“By causing water level gauges, radiation detectors, wind speed sensors, and other disaster detection and alarm systems to report incorrect data, an attacker could potentially cause an evacuation as a distraction. Alternatively, a city could suffer far worse damage as a result of the delayed response to external threats, like radiation.”

3. Agricultural crop manipulation

“Smart farming has become commonplace as farmers use sensors to measure humidity, rainfall, and temperature to efficiently irrigate crops and determine optimal harvest times. Manipulation of this sensor data could result in irreversible crop damage, tar­geting a specific farm or an entire region – which from a global perspective, could cut off food to populations, dictate new market realities, or even spread disease.”

>See also: The Future Smart City and the impact on risk, availability, security and …

The solution for smart cities

According to IBM; “There’s no easy way to patch a city, and this maps back to the fact that when it comes to device security, the responsibility is twofold: while it’s the manufacturer’s job to make sure that their products are built securely, it’s the user’s responsibility to make sure they are practicing good security hygiene.”

“Further, there’s a shared responsibility between the manufacturer and the user: with the former issuing software updates for security issues, and the latter actually applying those updates.”

However, with this in mind, due to thousands of connected devices being deployed over so many square miles – from different vendors – IT leaders for smart cities can’t easily patch or automatically update their sensor networks. For IBM, because of this, vulnerabilities can go undiscovered for a long time, allowing hackers a foot in the door.

IBM argues that both vendors and smart city leaders need to prioritise security by re-examining the vendors’ security protocols, building proper frameworks for these systems, and developing standard best practices for patching security flaws.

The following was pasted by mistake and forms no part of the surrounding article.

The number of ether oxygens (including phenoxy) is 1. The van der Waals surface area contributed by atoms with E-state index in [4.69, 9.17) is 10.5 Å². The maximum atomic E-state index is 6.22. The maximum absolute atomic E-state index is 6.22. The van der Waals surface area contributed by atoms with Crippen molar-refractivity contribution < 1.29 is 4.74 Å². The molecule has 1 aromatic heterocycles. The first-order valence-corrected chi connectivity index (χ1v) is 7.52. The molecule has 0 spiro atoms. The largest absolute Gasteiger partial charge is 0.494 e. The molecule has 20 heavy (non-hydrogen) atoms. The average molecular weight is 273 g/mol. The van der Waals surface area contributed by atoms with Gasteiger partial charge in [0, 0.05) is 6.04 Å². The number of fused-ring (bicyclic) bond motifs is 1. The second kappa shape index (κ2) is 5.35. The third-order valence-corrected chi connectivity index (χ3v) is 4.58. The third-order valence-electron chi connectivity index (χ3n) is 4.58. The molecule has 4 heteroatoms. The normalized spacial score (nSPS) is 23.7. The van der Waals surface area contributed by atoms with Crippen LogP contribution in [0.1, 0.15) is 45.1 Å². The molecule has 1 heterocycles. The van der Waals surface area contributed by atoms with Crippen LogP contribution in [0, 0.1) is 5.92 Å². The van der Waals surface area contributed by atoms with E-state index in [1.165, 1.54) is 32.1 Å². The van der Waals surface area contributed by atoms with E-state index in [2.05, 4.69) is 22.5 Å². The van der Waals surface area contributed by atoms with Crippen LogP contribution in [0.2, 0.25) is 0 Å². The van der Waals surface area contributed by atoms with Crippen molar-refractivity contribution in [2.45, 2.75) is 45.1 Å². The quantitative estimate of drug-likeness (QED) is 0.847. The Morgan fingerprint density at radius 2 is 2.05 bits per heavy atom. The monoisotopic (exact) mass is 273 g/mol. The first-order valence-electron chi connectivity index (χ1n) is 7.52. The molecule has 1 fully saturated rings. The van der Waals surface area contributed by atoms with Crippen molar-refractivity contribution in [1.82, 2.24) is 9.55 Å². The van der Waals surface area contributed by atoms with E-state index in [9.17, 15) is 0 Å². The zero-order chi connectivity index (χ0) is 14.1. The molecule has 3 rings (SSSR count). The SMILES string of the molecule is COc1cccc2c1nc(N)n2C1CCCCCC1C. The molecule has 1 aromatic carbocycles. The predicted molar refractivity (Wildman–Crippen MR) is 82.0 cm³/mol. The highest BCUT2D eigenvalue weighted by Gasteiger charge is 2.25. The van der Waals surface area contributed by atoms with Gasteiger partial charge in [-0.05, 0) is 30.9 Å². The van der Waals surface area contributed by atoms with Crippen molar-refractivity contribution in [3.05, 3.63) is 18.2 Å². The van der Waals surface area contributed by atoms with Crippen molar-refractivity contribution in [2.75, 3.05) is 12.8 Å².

IBM also issued the following guidelines:

  1. Implement IP address restrictions for who can connect to the smart city devices, especially if networks rely on the public internet.
  2. Leverage basic application scanning tools that can help identify vulnerabilities.
  3. Use strong network security rules to prevent access to sensitive systems, as well as safer password practices.
  4. Disable unnecessary remote administration features and ports.
  5. Take advantage of security incident and event management tools to scan network activity and identify suspicious internet traffic.
  6. Hire ethical hackers to test systems, such as IBM X-Force Red. These teams are trained to “think like a hacker” and find flaws in systems before the bad guys do.

>See also: The Internet of Things: The security crisis of 2018? 

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Andrew Ross

As a reporter with Information Age, Andrew Ross writes articles for technology leaders; helping them manage business critical issues both for today and in the future